performance anxiety


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anxiety

 [ang-zi´ĭ-te]
a multidimensional emotional state manifested as a somatic, experiential, and interpersonal phenomenon; a feeling of uneasiness, apprehension, or dread. These feelings may be accompanied by symptoms such as breathlessness, a choking sensation, palpitations, restlessness, muscular tension, tightness in the chest, giddiness, trembling, and flushing, which are produced by the action of the autonomic nervous system, especially the sympathetic part of it.

Anxiety may be rational, such as the anxiety about doing well in a new job, about one's own or someone else's illness, about passing an examination, or about moving to a new community. People also feel realistic anxiety about world dangers, such as the possibility of war, and about social and economic changes that may affect their livelihood or way of living. Most persons find healthy ways to deal with their normal quota of anxiety.
Nursing Diagnosis. Anxiety was accepted as a nursing diagnosis by the North America Nursing Diagnosis Association and defined as “a vague, uneasy feeling of discomfort or dread, accompanied by an autonomic response (the source often nonspecific or unknown to the individual); a feeling of apprehension caused by anticipation of danger.” It is an alerting signal that warns of apprehension caused by anticipation of danger and enables the individual to take measures to deal with the threat. It is differentiated from fear in that the anxious person cannot identify the threat, whereas the fearful person recognizes the source of fear.

Factors that can precipitate an attack of anxiety include any pathophysiological event that interferes with satisfaction of the basic human physiological needs. Situational factors include actual or perceived threat to self-concept, loss of significant others, threat to biological integrity, change in environment, change in socioeconomic status, and transmission of another person's anxiety to the individual. Other etiologic factors are associated with a threat to completion of developmental tasks at various life stages, for example, a threat to an adolescent in the completion of developmental tasks associated with sexual development, peer relationships, and independence.

Interventions. Measures to assist the individuals suffering from anxiety are aimed at helping them recognize their anxiety and their usual means of coping with it, and providing alternate, more healthful coping mechanisms that give a sense of physiological and psychological comfort.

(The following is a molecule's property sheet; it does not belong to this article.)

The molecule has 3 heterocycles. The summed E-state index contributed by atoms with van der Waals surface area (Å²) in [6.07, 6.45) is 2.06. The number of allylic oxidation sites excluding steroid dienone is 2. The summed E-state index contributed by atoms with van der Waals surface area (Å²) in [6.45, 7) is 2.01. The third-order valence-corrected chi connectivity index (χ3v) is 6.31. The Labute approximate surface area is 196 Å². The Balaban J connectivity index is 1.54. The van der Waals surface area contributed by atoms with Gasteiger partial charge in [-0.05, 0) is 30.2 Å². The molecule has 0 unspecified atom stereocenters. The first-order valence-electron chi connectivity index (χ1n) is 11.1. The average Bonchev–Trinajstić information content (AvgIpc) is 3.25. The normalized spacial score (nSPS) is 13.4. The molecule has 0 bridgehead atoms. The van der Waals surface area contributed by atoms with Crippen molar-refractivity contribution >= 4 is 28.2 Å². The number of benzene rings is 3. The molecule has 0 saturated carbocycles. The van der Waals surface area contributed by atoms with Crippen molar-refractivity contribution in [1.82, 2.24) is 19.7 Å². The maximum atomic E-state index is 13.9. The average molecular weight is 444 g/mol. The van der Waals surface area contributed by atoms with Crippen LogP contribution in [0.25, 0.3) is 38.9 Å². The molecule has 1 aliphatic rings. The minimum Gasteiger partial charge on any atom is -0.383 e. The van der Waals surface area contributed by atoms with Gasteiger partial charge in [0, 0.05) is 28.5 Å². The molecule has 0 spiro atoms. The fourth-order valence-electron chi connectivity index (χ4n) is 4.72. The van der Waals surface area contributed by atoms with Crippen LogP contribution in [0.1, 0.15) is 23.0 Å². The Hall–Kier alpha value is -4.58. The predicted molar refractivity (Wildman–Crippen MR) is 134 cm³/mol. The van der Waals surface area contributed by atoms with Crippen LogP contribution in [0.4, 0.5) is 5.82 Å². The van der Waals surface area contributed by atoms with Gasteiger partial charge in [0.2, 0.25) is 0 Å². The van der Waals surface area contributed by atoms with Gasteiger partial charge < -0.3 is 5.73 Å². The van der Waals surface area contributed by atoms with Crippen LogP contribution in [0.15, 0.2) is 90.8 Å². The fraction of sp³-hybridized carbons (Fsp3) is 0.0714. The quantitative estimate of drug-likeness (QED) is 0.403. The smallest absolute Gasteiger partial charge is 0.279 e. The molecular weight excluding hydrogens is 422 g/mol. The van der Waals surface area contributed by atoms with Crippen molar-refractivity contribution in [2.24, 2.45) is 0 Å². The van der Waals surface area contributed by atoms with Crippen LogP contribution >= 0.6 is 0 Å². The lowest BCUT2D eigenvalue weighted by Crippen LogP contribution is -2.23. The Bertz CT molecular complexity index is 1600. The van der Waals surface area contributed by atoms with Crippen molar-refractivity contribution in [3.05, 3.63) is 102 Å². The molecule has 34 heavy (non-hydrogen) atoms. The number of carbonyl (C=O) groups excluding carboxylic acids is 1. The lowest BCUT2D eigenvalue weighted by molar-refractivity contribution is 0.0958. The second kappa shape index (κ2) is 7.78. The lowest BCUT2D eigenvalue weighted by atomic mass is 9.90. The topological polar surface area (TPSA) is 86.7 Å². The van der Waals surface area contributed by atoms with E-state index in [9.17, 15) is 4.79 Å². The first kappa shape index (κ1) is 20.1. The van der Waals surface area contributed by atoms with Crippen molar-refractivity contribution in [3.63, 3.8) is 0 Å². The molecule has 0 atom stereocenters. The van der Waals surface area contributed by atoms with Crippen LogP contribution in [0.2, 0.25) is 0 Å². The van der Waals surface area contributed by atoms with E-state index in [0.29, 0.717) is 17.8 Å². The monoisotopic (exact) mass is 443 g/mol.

anxiety disorders a group of mental disorders in which anxiety is the most prominent disturbance or in which anxiety is experienced if the patient attempts to control the symptoms. Everyone occasionally experiences anxiety as a normal response to a dangerous or unusual situation. In an anxiety disorder, the person feels the same emotion without any apparent reason and cannot identify the source of the threat that produces the anxiety, which actually has its origin in unconscious fears or conflicts.

People with anxiety disorders experience both the subjective emotion and various physical manifestations resulting from muscular tension and autonomic nervous system activity. This can produce a variety of symptoms, including sweating, dizziness, shortness of breath, insomnia, loss of appetite, and palpitations. The source of the anxiety lies in unconscious fears, unresolved conflicts, forbidden impulses, or threatening memories. Symptoms are often triggered by an apparently harmless stimulus that the patient unconsciously links with a deeply buried, anxiety-producing experience. Chronic anxiety can lead to various somatic alterations. The onset of anxiety may be gradual or sudden. Some persons experience incapacitating acute anxiety (as in panic disorder) while others manifest their anxiety through avoidant behavior patterns (phobias, obsessive-compulsive disorder). Anxiety disorders include: panic disorder, agoraphobia, social phobia, specific phobia, obsessive-compulsive disorder, posttraumatic stress disorder, acute stress disorder, generalized anxiety disorder, and substance-induced anxiety disorder.